Adobe Creative Cloud is a popular suite of apps for file-sharing, creating, and more. Popular apps include Photoshop and Acrobat.
Adobe’s apps foster collaboration with the ability to easily share documents. Though a common practice has been to spoof Adobe emails (see this earlier Avanan report), hackers are using Adobe as a gateway to malicious links.
Starting in December 2021, Avanan observed a new wave of hackers creating accounts in Adobe, and importing PDF files that redirect users to credential harvesting pages. In this attack brief, Avanan will analyze how Adobe Cloud has become an attack vector for hackers.
In this attack, hackers are utilizing the Adobe Cloud Suite to send credential harvesting links.
- Vector: Email, Adobe Cloud,
- Type: Credential Harvesting, Impersonation
- Techniques: Impersonation, Phishing
- Target: Any end-user
In this attack, hackers are creating an account within the Adobe Cloud Suite. Once they do this, they can easily import a PDF file. In that PDF file is a link that leads to a credential harvesting page. To the end-user, a legitimate email from Adobe will hit the inbox. This bypasses ATP protection since Adobe is a trusted sender and there’s nothing malicious inside the PDF itself.
Email Example #1
In this email, an innocent-looking PDF is sent via Adobe Acrobat:
This email appears as a genuine email from Adobe, sharing a PDF
Email Example #2
When clicking on “Open” the user is redirected to this Adobe Document Cloud page:
This is a PDF hosted on Adobe Cloud that leads to a credential harvesting page. Notice the grammatical errors.
Email Example #3
Should the end-user click on the “Access Document” link, they will be redirected to a classic credential harvesting page, which is hosted outside the Adobe suite:
This is the final step, a classic credential harvesting page.
In this email attack, hackers found a way to leverage the Adobe cloud suite to nest and hide credential harvesting pages. In the last few weeks, Avanan has observed thousands of these attacks, including 400 since the start of the New Year.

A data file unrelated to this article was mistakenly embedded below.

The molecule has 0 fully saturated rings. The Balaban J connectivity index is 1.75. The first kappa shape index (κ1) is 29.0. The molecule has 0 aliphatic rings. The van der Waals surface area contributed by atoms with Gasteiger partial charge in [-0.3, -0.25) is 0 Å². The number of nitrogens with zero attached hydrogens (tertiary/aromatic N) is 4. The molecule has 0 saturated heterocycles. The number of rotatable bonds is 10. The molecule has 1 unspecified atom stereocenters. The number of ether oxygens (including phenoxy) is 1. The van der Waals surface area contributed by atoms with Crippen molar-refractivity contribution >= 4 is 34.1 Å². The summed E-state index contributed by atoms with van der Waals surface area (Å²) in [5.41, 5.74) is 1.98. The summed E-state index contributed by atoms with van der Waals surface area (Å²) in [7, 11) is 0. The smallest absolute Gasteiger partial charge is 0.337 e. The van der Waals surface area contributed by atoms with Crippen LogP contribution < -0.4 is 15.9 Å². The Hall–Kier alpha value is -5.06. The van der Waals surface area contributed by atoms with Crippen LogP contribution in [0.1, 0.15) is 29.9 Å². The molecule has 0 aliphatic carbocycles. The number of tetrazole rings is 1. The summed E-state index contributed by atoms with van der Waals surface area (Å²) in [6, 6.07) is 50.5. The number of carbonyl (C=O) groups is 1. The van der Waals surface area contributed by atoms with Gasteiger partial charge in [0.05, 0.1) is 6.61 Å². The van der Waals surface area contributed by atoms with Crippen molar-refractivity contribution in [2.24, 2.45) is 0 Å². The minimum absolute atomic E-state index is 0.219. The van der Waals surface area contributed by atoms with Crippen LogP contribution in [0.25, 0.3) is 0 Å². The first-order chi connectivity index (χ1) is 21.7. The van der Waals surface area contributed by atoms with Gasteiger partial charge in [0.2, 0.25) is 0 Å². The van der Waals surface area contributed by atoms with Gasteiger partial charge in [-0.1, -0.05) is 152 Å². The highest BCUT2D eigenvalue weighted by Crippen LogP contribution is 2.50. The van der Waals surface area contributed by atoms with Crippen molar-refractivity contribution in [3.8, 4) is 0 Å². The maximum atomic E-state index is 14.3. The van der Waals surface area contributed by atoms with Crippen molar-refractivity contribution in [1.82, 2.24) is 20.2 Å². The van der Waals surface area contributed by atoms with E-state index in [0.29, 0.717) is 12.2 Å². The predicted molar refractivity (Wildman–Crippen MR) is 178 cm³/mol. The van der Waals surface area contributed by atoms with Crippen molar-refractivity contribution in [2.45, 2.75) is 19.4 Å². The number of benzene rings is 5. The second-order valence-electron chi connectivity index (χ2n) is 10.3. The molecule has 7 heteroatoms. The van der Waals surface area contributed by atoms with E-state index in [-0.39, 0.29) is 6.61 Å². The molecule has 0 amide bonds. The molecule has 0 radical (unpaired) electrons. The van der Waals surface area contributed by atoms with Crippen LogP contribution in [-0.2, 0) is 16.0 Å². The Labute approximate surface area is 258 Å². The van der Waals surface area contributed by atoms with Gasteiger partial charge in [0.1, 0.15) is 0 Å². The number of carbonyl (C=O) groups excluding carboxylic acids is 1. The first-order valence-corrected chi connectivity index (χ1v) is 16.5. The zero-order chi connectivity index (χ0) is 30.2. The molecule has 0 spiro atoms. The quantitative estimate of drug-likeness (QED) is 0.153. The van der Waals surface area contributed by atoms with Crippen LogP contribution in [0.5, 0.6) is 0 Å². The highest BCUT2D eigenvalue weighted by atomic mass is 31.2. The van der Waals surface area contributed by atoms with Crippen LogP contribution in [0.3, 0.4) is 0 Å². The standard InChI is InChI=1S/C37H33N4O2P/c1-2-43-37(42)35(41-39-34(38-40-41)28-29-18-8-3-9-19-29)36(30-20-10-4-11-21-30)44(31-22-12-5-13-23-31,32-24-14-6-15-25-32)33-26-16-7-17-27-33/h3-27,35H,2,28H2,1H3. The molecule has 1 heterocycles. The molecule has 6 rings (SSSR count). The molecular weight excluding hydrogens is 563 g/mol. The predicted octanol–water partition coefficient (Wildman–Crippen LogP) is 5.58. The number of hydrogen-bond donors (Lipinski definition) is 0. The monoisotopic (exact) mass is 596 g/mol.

This email takes advantage of the trust that email security solutions, in this case, ATP, place in Adobe. Even more sinister is the fact that hackers can track the recipients who have opened and taken action on the PDF.
Though there was a credential harvesting page at the end of the trail, the original email passes all traditional checks:
Further, several ways make this email difficult for scanners to stop and end-user to spot. The notification comes straight from Adobe. Users trust Adobe and are used to receiving documents from them. Adobe is also on most Allow Lists.
Additionally, the spoofed email looks just like a traditional email that an end-user would receive from Adobe.
Though the several hops to get to the final page may cause some red flags from discerning end-users, it won’t stop all who are eager to receive their documents, especially when the title of the PDF–in this case with the name closing–can instill urgency.
Best Practices: Guidance and Recommendations
To guard against these attacks, security professionals can do the following:
- Inspect all Adobe cloud pages for grammar and spelling, and hover over links to ensure the intended page is legitimate
- Deploy protection that doesn’t rely on static Allow Lists, but rather dynamic, AI-driven analysis
- Ensure your security solution can open PDF files in a sandbox and inspect all links